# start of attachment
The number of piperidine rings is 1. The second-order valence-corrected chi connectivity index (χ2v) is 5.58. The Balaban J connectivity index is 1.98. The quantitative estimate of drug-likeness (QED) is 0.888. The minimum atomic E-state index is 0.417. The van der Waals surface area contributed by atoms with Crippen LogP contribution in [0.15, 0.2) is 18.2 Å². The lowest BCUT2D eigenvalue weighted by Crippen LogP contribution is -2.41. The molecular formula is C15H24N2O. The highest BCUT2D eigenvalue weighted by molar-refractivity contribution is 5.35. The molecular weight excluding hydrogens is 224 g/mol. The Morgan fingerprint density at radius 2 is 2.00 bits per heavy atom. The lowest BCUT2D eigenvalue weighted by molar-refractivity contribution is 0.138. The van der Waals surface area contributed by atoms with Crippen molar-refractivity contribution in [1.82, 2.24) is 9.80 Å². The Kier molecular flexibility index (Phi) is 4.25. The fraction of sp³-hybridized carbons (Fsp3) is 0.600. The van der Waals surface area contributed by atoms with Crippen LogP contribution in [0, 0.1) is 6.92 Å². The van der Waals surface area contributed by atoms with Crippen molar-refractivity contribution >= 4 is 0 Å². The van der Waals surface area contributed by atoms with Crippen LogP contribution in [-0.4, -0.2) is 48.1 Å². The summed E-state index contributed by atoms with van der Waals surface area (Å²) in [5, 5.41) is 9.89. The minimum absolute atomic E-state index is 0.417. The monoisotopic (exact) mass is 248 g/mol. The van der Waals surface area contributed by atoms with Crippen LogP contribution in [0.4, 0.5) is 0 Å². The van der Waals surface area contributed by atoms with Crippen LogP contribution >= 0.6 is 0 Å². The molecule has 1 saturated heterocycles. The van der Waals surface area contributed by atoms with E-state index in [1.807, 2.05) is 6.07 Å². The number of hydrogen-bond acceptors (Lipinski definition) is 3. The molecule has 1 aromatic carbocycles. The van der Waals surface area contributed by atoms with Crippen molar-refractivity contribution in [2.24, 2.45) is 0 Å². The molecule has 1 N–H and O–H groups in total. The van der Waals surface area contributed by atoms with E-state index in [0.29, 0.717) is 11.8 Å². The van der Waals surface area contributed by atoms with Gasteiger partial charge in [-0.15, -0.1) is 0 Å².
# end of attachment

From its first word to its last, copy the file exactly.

The number of piperidine rings is 1. The second-order valence-corrected chi connectivity index (χ2v) is 5.58. The Balaban J connectivity index is 1.98. The quantitative estimate of drug-likeness (QED) is 0.888. The minimum atomic E-state index is 0.417. The van der Waals surface area contributed by atoms with Crippen LogP contribution in [0.15, 0.2) is 18.2 Å². The lowest BCUT2D eigenvalue weighted by Crippen LogP contribution is -2.41. The molecular formula is C15H24N2O. The highest BCUT2D eigenvalue weighted by molar-refractivity contribution is 5.35. The molecular weight excluding hydrogens is 224 g/mol. The Morgan fingerprint density at radius 2 is 2.00 bits per heavy atom. The lowest BCUT2D eigenvalue weighted by molar-refractivity contribution is 0.138. The van der Waals surface area contributed by atoms with Crippen molar-refractivity contribution in [1.82, 2.24) is 9.80 Å². The Kier molecular flexibility index (Phi) is 4.25. The fraction of sp³-hybridized carbons (Fsp3) is 0.600. The van der Waals surface area contributed by atoms with Crippen LogP contribution in [0, 0.1) is 6.92 Å². The van der Waals surface area contributed by atoms with Crippen molar-refractivity contribution >= 4 is 0 Å². The van der Waals surface area contributed by atoms with Crippen LogP contribution in [-0.4, -0.2) is 48.1 Å². The summed E-state index contributed by atoms with van der Waals surface area (Å²) in [5, 5.41) is 9.89. The minimum absolute atomic E-state index is 0.417. The monoisotopic (exact) mass is 248 g/mol. The van der Waals surface area contributed by atoms with Crippen LogP contribution in [0.4, 0.5) is 0 Å². The van der Waals surface area contributed by atoms with Crippen LogP contribution >= 0.6 is 0 Å². The molecule has 1 saturated heterocycles. The van der Waals surface area contributed by atoms with E-state index in [1.807, 2.05) is 6.07 Å². The number of hydrogen-bond acceptors (Lipinski definition) is 3. The molecule has 1 aromatic carbocycles. The van der Waals surface area contributed by atoms with Crippen molar-refractivity contribution in [2.24, 2.45) is 0 Å². The molecule has 1 N–H and O–H groups in total. The van der Waals surface area contributed by atoms with E-state index in [0.29, 0.717) is 11.8 Å². The van der Waals surface area contributed by atoms with Gasteiger partial charge in [-0.15, -0.1) is 0 Å².